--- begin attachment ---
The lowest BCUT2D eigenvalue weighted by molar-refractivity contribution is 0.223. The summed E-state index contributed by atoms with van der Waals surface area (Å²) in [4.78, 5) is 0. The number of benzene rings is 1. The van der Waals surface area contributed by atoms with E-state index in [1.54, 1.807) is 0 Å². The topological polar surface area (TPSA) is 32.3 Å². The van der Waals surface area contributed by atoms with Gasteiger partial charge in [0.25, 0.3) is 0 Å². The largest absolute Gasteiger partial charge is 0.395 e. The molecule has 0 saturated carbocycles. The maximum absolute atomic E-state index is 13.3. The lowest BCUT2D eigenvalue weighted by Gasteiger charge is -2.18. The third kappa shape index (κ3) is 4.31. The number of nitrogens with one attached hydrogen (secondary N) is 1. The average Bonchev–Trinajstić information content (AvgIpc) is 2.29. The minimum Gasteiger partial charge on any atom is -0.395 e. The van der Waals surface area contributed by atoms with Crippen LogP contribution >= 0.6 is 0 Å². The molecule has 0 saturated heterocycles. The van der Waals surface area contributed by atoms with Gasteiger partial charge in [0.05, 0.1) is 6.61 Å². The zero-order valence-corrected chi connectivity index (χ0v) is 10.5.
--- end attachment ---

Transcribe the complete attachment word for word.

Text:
The lowest BCUT2D eigenvalue weighted by molar-refractivity contribution is 0.223. The summed E-state index contributed by atoms with van der Waals surface area (Å²) in [4.78, 5) is 0. The number of benzene rings is 1. The van der Waals surface area contributed by atoms with E-state index in [1.54, 1.807) is 0 Å². The topological polar surface area (TPSA) is 32.3 Å². The van der Waals surface area contributed by atoms with Gasteiger partial charge in [0.25, 0.3) is 0 Å². The largest absolute Gasteiger partial charge is 0.395 e. The molecule has 0 saturated carbocycles. The maximum absolute atomic E-state index is 13.3. The lowest BCUT2D eigenvalue weighted by Gasteiger charge is -2.18. The third kappa shape index (κ3) is 4.31. The number of nitrogens with one attached hydrogen (secondary N) is 1. The average Bonchev–Trinajstić information content (AvgIpc) is 2.29. The minimum Gasteiger partial charge on any atom is -0.395 e. The van der Waals surface area contributed by atoms with Crippen LogP contribution >= 0.6 is 0 Å². The molecule has 0 saturated heterocycles. The van der Waals surface area contributed by atoms with Gasteiger partial charge in [0.05, 0.1) is 6.61 Å². The zero-order valence-corrected chi connectivity index (χ0v) is 10.5.